Jeepers, Peepers: Why Spiders Have So Many Eyes
Is it their eight creepy-crawly legs or their eight beady eyes that make spiders a spooky Halloween staple? Either way, new research suggests all those extra pairs of spider peepers have their own roles to play in keeping the arachnids safe.
Jumping spiders, a group of spiders that actively hunts its prey rather than trapping it in webs, have four pairs of eyes (as do most spiders). A new study finds that while the center, or principal, pair of eyes is good at picking out details, one of the side pairs is crucial for warning spiders when something is coming their way.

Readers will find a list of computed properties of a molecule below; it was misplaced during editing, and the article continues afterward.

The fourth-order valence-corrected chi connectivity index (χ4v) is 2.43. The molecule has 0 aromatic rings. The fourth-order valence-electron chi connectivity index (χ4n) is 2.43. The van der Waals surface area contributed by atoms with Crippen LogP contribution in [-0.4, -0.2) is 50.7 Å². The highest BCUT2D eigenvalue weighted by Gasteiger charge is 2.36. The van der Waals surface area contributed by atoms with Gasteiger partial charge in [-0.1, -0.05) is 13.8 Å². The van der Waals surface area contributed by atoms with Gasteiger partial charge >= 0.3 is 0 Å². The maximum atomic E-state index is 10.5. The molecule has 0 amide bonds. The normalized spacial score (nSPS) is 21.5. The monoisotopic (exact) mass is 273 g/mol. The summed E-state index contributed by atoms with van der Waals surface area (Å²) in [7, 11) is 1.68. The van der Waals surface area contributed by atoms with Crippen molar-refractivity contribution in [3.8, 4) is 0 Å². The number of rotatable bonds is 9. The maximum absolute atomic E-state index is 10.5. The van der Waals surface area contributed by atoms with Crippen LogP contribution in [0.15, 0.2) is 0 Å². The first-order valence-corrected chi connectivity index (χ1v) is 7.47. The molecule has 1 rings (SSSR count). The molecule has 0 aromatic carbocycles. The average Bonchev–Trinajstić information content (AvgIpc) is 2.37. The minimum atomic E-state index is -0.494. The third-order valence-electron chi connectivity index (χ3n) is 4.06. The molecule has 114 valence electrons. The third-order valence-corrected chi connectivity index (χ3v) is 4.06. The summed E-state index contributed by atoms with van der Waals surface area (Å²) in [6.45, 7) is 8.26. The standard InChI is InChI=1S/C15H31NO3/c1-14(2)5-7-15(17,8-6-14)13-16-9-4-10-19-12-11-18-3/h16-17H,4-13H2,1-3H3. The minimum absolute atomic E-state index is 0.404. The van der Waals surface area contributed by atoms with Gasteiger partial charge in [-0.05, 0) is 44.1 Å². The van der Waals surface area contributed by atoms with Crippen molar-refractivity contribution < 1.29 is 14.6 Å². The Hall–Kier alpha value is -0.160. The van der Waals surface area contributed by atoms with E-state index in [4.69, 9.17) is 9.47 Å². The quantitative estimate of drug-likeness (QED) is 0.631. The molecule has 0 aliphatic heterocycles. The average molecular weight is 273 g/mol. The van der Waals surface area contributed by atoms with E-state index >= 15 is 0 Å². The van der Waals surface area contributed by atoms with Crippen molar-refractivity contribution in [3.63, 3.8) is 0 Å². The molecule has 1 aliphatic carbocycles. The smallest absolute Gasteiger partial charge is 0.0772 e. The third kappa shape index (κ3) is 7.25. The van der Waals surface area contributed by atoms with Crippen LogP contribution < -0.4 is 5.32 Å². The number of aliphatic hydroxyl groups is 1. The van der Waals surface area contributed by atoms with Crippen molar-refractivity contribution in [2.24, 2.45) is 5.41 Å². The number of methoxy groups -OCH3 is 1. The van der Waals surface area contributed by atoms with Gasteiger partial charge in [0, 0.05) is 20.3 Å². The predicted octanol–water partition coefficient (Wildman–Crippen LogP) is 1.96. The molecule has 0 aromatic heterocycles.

This “looming response” is the equivalent of a human ducking and covering when a baseball flies toward his or her face. But humans rely on just one pair of eyes to both avoid the baseball and see the details of its stitching. Jumping spiders use four eyes for the same tasks.